Five Impacts of DOE Compliant Transformers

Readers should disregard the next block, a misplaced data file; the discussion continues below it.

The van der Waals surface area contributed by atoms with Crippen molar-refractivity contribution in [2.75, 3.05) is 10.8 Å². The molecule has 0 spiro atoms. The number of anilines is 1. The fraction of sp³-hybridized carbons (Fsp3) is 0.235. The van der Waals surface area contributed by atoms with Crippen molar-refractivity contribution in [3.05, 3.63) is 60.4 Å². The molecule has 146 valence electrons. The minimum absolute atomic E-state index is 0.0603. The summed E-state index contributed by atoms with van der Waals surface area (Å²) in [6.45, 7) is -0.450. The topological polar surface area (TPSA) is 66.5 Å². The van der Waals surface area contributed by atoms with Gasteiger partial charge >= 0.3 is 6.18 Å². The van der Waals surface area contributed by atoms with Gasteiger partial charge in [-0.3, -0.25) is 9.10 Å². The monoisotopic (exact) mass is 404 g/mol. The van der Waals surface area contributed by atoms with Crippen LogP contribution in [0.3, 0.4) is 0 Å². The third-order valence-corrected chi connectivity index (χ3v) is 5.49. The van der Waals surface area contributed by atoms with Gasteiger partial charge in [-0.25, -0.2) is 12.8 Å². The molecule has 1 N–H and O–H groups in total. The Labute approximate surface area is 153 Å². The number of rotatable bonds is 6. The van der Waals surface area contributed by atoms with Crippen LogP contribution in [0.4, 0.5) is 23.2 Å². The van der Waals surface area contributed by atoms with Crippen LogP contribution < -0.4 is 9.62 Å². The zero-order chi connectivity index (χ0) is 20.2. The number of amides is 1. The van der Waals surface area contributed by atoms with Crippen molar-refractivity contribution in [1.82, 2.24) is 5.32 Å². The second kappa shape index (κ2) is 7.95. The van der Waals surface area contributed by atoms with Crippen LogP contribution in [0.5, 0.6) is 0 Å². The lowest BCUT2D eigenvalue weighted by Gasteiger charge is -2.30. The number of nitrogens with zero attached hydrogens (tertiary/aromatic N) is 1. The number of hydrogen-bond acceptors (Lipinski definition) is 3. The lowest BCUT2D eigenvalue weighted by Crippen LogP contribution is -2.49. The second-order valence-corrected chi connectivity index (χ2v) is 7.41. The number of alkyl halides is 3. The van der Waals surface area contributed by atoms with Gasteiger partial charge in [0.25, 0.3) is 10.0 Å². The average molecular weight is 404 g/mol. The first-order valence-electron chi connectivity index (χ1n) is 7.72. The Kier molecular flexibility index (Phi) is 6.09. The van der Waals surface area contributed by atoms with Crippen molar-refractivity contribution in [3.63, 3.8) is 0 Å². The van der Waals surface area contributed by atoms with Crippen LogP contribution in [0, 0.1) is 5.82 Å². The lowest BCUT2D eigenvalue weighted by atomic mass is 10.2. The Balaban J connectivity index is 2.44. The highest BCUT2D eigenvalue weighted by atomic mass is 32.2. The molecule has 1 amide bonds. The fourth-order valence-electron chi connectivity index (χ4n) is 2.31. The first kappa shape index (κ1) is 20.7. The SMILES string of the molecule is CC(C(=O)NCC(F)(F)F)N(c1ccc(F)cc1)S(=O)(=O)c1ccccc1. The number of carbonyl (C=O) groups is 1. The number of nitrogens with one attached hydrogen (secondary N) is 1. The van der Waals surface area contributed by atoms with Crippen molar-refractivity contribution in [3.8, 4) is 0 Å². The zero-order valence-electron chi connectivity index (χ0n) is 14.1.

Five Impacts of DOE Compliant Transformers  On April 18, 2013, The U.S. Department of Energy published amended efficiency standards for all covered distribution transformers, effective 1/1/2016. Given the upcoming transition deadline, we’ve broken down the DOE’s decision into the FIVE most significant impacts on utility users and commercial/industrial customers. Here’s what you need to know.   1. The DOE will Enforce New Standards Effective January 1, 2016 Any transformer shipped after December 12, 2015, from any manufacturer, must conform to the new DOE efficiency standard. In order to accommodate the transition, all new transformer orders or existing blanket-based transformer orders must be re-designed and re-quoted. Transformers in customer inventory do not need to be modified or discarded. They can be used for normal business needs.     2.  Dimensions and Weight of Current Transformers will change  New standards will have an effect on overall weight and size of in many instances. Transformers dimensions will increase for overhead and three-phase padmount transformers, especially in the larger kVA sizes. Transformer weight will increase by 4-8% for overhead transformers, and 5-6% for three-phase padmount transformers (depending on specs and design).     3.  Core Materials will be more expensive Efficient transformers will require higher grades of core steel. This will create higher demand for M2, M3 and amorphous metals. Raw material suppliers may have difficulty producing enough material for the new demand, putting pressure on steel costs. The more efficient material, the more costly it is to produce. Thinner (more efficient) steel requires same “run time” as heavier material.   4. Installation practices may be impacted While the more efficient materials will most often...